If You are Interested in Urban Ministry and the Poor…

27 Mar

and Theology, I recommend who heartedly this post from my friend Joel, who even though he is GARBC still manages to love both Jesus and people who are not white. The post is a critique of Shane Claiborne and it is well done.

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11 Responses to “If You are Interested in Urban Ministry and the Poor…”

  1. Seth McBee March 27, 2008 at 10:49 pm #

    :::so it starts:::

    πŸ˜‰

  2. poopemerges March 27, 2008 at 10:55 pm #

    I mean it in a nice way πŸ™‚ You should check this guy out though…he knows his stuff!

  3. John McIntosh March 28, 2008 at 9:15 am #

    The post sort of misses the point: voices such as Mother Teresa and Shane Claiborne don’t claim the poor are closer to Jesus. The 1980’s documentary “Mother Teresa”, which the article refers to a clip of, addresses that directly.
    Thanks for being a catalyst to this important dialog.

  4. Joel Shaffer March 28, 2008 at 10:51 am #

    John,

    Thanks for reading the post and for participating in this dialog (and for your critique). I confess that I did not see the Mother Teresa documentary (but I will have to check it out soon). I was quoting her from other times she has mentioned this.

    Just to clarify a few things, I will be posting more about Shane and the sacramental theology of the poor so this is not my only point that I am trying to make. I’ve been posting about his beliefs in small segments so that people don’t get all ADD on me.

    In fact, I wasn’t even trying to make the point that Mama T and Shane were somehow advocating that the poor were closer to Jesus. In this segment I tried to demonstrate that we have to make the distinction (when talking about the incarnation) between God’s perfect image (Jesus) and humanity’s broken image because of sin. The Sacramental view does not do that (at least in all of Shane and Tony’s writings). I am questioning the Sacramentalist view of sin when encountering the poor. Its seems to be all about the mystery that takes place when you encounter Jesus in the poor. Consequently, it neuters the gospel (Why should we call the poor to repentance when they are actually Jesus in disguise)? The good news that Jesus preached to the poor and oppressed was one of repentance (I just gave away a little of what I will be posting at a later time).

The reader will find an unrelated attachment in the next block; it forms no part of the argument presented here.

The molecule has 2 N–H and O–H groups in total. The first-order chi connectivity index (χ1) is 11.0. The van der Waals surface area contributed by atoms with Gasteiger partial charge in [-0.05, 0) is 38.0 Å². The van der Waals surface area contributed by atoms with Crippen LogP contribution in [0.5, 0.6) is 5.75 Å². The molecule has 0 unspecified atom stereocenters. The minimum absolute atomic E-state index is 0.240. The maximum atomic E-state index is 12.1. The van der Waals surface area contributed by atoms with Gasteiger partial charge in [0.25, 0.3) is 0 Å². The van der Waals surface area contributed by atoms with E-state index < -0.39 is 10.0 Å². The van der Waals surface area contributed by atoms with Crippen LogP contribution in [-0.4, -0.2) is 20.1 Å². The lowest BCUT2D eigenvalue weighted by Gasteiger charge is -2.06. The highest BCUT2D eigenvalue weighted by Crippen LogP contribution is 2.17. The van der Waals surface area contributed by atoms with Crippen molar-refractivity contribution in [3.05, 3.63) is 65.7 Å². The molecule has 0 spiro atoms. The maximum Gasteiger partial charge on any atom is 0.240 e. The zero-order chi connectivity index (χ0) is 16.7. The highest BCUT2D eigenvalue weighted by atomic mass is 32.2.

As much as I have spent 18 or so years of my life committed to justice for the poor and the oppressed in my neighborhood, I also want to make sure that I am faithful to the gospel which is why I am questioning the sacramental theology. If Tony Campolo wants to see a sacramental theology of the poor develop among evangelicals, addressing these serious questions might be a start. Sorry I rambled a bit….

  5. Joel Shaffer March 28, 2008 at 1:39 pm #

    By the way, my relationship with the GARBC is sort of like a relationship with an odd relative. Despite all the quirky things they say and do, you still love them because they’re family….

  6. poopemerges March 28, 2008 at 1:57 pm #

    Joel: Seth up there at the top is one of your GARBC brethren from Seattle.

  7. Brianmpei March 28, 2008 at 3:34 pm #

    I’ve read Campolo and Clairborne and I don’t remember either one of them saying the poor don’t need Jesus since they mystically (are there two ‘ls’ in that) ARE Jesus. I’m a little amused here ‘poop’ that you take Eldredge and Bell to task for re-spinning what the Scripture says and then here seem to support the notion that what Jesus said in Matthew 25 isn’t really what Jesus meant.